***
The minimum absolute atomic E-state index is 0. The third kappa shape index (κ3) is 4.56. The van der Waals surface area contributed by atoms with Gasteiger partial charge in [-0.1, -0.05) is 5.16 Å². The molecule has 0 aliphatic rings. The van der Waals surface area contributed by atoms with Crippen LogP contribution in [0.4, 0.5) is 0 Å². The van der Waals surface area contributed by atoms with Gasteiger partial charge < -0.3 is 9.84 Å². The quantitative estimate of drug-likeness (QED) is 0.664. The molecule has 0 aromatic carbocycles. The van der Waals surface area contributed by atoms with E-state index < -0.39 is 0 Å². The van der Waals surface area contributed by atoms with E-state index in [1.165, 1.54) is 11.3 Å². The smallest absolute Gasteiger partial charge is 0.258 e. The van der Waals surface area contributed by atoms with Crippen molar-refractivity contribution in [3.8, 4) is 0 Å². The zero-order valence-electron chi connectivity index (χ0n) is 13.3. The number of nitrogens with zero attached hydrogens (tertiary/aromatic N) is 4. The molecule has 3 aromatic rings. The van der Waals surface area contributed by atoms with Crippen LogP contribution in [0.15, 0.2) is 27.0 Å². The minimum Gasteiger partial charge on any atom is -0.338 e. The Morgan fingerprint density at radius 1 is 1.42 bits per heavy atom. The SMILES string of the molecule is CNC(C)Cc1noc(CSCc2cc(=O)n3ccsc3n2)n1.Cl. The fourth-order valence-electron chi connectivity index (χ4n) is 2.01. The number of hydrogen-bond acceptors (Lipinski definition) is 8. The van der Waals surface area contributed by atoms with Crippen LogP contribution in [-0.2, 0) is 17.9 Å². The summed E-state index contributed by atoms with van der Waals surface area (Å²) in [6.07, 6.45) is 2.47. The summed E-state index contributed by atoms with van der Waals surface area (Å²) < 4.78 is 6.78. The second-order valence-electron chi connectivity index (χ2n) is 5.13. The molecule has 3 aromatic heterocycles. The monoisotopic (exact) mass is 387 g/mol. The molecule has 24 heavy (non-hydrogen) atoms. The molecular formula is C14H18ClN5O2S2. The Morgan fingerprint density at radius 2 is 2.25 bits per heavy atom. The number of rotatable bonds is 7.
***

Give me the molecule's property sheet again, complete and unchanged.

The minimum absolute atomic E-state index is 0. The third kappa shape index (κ3) is 4.56. The van der Waals surface area contributed by atoms with Gasteiger partial charge in [-0.1, -0.05) is 5.16 Å². The molecule has 0 aliphatic rings. The van der Waals surface area contributed by atoms with Crippen LogP contribution in [0.4, 0.5) is 0 Å². The van der Waals surface area contributed by atoms with Gasteiger partial charge < -0.3 is 9.84 Å². The quantitative estimate of drug-likeness (QED) is 0.664. The molecule has 0 aromatic carbocycles. The van der Waals surface area contributed by atoms with E-state index < -0.39 is 0 Å². The van der Waals surface area contributed by atoms with E-state index in [1.165, 1.54) is 11.3 Å². The smallest absolute Gasteiger partial charge is 0.258 e. The van der Waals surface area contributed by atoms with Crippen molar-refractivity contribution in [3.8, 4) is 0 Å². The zero-order valence-electron chi connectivity index (χ0n) is 13.3. The number of nitrogens with zero attached hydrogens (tertiary/aromatic N) is 4. The molecule has 3 aromatic rings. The van der Waals surface area contributed by atoms with Crippen LogP contribution in [0.15, 0.2) is 27.0 Å². The minimum Gasteiger partial charge on any atom is -0.338 e. The Morgan fingerprint density at radius 1 is 1.42 bits per heavy atom. The SMILES string of the molecule is CNC(C)Cc1noc(CSCc2cc(=O)n3ccsc3n2)n1.Cl. The fourth-order valence-electron chi connectivity index (χ4n) is 2.01. The number of hydrogen-bond acceptors (Lipinski definition) is 8. The van der Waals surface area contributed by atoms with Crippen LogP contribution in [-0.2, 0) is 17.9 Å². The summed E-state index contributed by atoms with van der Waals surface area (Å²) in [6.07, 6.45) is 2.47. The summed E-state index contributed by atoms with van der Waals surface area (Å²) < 4.78 is 6.78. The second-order valence-electron chi connectivity index (χ2n) is 5.13. The molecule has 3 aromatic heterocycles. The monoisotopic (exact) mass is 387 g/mol. The molecule has 24 heavy (non-hydrogen) atoms. The molecular formula is C14H18ClN5O2S2. The Morgan fingerprint density at radius 2 is 2.25 bits per heavy atom. The number of rotatable bonds is 7.